Due solely to transportation problems, I dropped the psychologist I was seeing in Portland. We accomplished some valuable steps forward, but I have been forced, through public transportation, to miss as many of my appointments as I have made.. Today, I returned to a psychologist I worked with a few years ago. I relaxed into the appointment, happy not to have to start at the very beginning — I told her about the blogs, and my friends, my family and what I am trying to accomplish. We talked about my exercise regimen, and the immense value I find in that. Finally, she asked me if I needed to be in therapy.
I started to cry — I didn’t think of it then, but that question felt like just one more person not believing me when I say something is wrong. But I knew that was not why she asked. I told her about issues of anger and sadness I was still dealing with, and I gave her examples. Apparently, my bent towards passivity came into play, because she looked at me, tilted her head, and asked me, What benefit do you derive from your victimhood?
I was taken aback, and couldn’t really answer the question. She told me to think about it, and we would talk again at our next visit. Well, I thought and thought, and I am still thinking, and I know the answer is likely more complicated than my first response. But here it is:
I don’t get any real benefit out of my victimhood. In fact, the only reason I come up with, on first effort, is one I know is flawed, but nevertheless, I am going to write it down. I nurture my victimhood because, if I don’t feel sorry for myself, I firmly believe no one else will.
I talked this over with sister S., and she asked me why I would want anyone to feel sorry for me. Again, the first answer I came up with is likely not the complete or correct answer, but it’s a place to start. I feel, and have felt for most of my life that no one believes me when I say that I’m sick. Now, I know that isn’t literally true, but since I was young, I feel I faced diabetes alone. As it so happens, I learned recently that my diagnosing doctor told my parents to have nothing to do with my problems with diabetes, lest I become dependent on them for the rest of my life. This might have made sense, if I were 18; but I was 14, and a pretty immature 14, at that. My parents were following doctor’s orders — the responsibility was and is his alone.
Please, excuse my tantrum, but that pisses me off. I don’t know that I would have done everything differently, as concerns my health, but I have to believe that some sense of comfort might have formed a defense against my worst tendencies. Who knows, I might have learned to cope with diabetes in far more positive, less harmful ways. And that might well have provided me with a more hopeful, joyful attitude and life, and lessened or removed my tendency toward victimhood.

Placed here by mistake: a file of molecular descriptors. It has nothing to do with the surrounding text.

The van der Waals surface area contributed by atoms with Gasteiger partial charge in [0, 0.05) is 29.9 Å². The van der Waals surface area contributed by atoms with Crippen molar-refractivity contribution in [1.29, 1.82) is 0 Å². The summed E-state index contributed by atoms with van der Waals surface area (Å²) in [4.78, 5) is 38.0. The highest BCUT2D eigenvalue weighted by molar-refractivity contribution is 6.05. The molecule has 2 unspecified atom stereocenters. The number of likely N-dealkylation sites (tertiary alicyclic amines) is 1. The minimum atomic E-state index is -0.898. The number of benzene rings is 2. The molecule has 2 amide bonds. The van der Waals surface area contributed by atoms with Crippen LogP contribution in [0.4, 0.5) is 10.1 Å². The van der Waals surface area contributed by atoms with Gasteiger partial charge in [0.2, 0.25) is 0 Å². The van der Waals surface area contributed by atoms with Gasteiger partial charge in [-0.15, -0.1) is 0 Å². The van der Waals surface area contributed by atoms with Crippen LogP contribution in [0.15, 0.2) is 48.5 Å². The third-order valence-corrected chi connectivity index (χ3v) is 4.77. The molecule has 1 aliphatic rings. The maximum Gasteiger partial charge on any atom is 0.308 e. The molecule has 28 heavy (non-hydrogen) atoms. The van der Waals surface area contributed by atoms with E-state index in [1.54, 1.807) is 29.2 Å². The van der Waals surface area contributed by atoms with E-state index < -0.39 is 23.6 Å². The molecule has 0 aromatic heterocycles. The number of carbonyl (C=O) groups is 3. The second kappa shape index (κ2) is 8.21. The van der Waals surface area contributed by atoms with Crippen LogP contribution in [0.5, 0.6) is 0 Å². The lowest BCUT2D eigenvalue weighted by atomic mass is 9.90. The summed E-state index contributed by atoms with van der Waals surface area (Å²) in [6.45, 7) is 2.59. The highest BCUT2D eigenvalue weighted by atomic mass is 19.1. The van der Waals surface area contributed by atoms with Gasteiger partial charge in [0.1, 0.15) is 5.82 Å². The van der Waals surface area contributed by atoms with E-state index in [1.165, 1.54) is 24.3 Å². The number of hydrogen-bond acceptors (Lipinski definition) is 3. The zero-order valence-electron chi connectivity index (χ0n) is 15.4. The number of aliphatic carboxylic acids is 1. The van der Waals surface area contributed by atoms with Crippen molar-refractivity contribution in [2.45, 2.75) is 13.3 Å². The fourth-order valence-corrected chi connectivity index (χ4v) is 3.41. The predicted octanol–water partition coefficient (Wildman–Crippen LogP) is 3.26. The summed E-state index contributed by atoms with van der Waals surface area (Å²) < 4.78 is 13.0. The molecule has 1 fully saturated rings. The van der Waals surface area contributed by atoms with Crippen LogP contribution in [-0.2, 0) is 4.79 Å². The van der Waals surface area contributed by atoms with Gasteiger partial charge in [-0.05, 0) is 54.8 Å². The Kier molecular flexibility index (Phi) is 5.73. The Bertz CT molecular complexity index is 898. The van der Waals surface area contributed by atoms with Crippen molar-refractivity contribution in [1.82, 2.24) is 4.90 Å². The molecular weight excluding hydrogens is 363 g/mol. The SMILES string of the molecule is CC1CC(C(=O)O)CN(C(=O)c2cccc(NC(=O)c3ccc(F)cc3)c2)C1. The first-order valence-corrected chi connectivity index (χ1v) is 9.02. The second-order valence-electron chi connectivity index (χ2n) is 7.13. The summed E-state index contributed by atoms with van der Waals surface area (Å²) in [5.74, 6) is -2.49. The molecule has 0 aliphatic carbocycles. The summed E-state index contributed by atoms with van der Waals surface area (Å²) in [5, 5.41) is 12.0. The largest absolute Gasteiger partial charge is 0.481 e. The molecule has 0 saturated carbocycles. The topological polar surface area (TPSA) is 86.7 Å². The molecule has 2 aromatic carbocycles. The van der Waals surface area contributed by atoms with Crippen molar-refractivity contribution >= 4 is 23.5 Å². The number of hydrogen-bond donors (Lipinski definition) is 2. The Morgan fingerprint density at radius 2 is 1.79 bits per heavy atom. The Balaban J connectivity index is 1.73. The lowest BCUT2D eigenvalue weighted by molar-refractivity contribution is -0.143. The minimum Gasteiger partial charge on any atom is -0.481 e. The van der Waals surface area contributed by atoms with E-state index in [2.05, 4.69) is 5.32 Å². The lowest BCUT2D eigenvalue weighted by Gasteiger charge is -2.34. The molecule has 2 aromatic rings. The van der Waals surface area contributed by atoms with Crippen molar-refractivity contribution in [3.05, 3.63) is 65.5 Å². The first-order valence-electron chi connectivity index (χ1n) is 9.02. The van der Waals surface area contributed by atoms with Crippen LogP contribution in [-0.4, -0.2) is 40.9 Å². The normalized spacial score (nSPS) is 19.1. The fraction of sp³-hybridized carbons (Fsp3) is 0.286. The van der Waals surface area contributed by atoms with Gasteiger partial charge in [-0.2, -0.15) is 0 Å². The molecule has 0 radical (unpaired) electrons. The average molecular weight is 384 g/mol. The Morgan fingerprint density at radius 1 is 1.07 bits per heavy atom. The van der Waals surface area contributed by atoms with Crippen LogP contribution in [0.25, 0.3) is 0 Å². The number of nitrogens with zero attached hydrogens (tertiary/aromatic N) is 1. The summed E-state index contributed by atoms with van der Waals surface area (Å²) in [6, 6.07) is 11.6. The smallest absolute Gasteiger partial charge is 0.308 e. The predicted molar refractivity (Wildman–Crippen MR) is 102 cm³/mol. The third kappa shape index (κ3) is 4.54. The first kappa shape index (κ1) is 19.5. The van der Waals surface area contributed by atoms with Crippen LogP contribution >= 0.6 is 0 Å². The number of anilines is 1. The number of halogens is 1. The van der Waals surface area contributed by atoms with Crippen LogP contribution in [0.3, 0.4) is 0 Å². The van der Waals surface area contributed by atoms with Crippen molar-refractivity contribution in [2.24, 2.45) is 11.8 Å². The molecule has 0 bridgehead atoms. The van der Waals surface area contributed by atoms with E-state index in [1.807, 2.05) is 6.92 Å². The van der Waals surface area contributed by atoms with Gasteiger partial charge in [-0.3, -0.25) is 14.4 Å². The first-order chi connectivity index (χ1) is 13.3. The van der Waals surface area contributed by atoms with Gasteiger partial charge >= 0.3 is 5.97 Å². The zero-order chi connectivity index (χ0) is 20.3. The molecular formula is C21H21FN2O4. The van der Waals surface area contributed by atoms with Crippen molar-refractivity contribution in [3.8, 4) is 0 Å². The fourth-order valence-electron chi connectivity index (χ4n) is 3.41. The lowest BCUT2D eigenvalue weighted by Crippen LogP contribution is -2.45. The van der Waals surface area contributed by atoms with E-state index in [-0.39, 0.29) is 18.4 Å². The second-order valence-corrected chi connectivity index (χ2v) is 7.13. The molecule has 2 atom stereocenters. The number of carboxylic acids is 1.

Although I remained emotionally immature for decades, time did pass, and I got along. Never really well, but for a while, in my twenties, I married a sweet guy, whom I did not appreciate anywhere near as much as he deserved. I was so invested in not being content; even when I was content, I wasn’t. And I blamed my husband for the problems in our relationship. In fact, I blamed him still, long after our marriage ended. Only in the last couple of years am I able to accept my responsibility in the difficulties of that marriage. And, of course, it’s way too late to change anything now.
Still, this doesn’t explain my identity of a victim. I realize now the personal stake I hold in the unhappiness of my life. I think, perhaps, that I am so afraid not to be a victim, because that is the person I’ve been for so many years. I fear that I don’t know how to be me, without the tale of woe I claimed for so long. I do forget, at times, to live my misfortune out loud. Often, however, I manifest the passive/aggressive victim in all her glory. I still don’t know what I hope to gain from this stance, but it feels as much a part of who I am as the newer, happier, more satisfied me I claim much of the time now.
The conclusion I reached, concerning my victimhood, is that the what and why are not as important as the how — as in how do I change this behavior for a more productive, comfortable, and helpful attitude, with regards to my past as well as my present? No answer right now, but understanding the question is half the battle, so I have made a good start.